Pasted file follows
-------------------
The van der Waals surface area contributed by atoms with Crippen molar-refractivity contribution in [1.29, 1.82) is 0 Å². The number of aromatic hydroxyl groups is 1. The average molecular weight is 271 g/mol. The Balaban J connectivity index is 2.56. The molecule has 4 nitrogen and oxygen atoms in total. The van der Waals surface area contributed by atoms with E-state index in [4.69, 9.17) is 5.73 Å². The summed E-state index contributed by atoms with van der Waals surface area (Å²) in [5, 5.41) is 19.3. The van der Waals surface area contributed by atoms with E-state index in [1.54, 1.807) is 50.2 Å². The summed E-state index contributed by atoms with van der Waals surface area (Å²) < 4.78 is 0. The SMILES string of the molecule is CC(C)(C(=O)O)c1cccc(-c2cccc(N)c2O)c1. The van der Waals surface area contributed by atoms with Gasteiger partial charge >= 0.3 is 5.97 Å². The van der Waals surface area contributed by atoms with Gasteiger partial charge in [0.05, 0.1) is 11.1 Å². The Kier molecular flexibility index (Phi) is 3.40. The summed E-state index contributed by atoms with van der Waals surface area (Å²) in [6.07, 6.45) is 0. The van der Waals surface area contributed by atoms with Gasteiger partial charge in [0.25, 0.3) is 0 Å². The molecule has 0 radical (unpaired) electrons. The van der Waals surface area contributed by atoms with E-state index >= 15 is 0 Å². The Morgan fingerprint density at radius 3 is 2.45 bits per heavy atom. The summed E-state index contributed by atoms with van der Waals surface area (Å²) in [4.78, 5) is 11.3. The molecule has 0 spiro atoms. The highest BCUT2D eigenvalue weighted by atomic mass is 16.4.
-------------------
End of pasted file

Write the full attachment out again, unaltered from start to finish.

The van der Waals surface area contributed by atoms with Crippen molar-refractivity contribution in [1.29, 1.82) is 0 Å². The number of aromatic hydroxyl groups is 1. The average molecular weight is 271 g/mol. The Balaban J connectivity index is 2.56. The molecule has 4 nitrogen and oxygen atoms in total. The van der Waals surface area contributed by atoms with E-state index in [4.69, 9.17) is 5.73 Å². The summed E-state index contributed by atoms with van der Waals surface area (Å²) in [5, 5.41) is 19.3. The van der Waals surface area contributed by atoms with E-state index in [1.54, 1.807) is 50.2 Å². The summed E-state index contributed by atoms with van der Waals surface area (Å²) < 4.78 is 0. The SMILES string of the molecule is CC(C)(C(=O)O)c1cccc(-c2cccc(N)c2O)c1. The van der Waals surface area contributed by atoms with Gasteiger partial charge >= 0.3 is 5.97 Å². The van der Waals surface area contributed by atoms with Gasteiger partial charge in [0.05, 0.1) is 11.1 Å². The Kier molecular flexibility index (Phi) is 3.40. The summed E-state index contributed by atoms with van der Waals surface area (Å²) in [6.07, 6.45) is 0. The van der Waals surface area contributed by atoms with Gasteiger partial charge in [0.25, 0.3) is 0 Å². The molecule has 0 radical (unpaired) electrons. The van der Waals surface area contributed by atoms with E-state index >= 15 is 0 Å². The Morgan fingerprint density at radius 3 is 2.45 bits per heavy atom. The summed E-state index contributed by atoms with van der Waals surface area (Å²) in [4.78, 5) is 11.3. The molecule has 0 spiro atoms. The highest BCUT2D eigenvalue weighted by atomic mass is 16.4.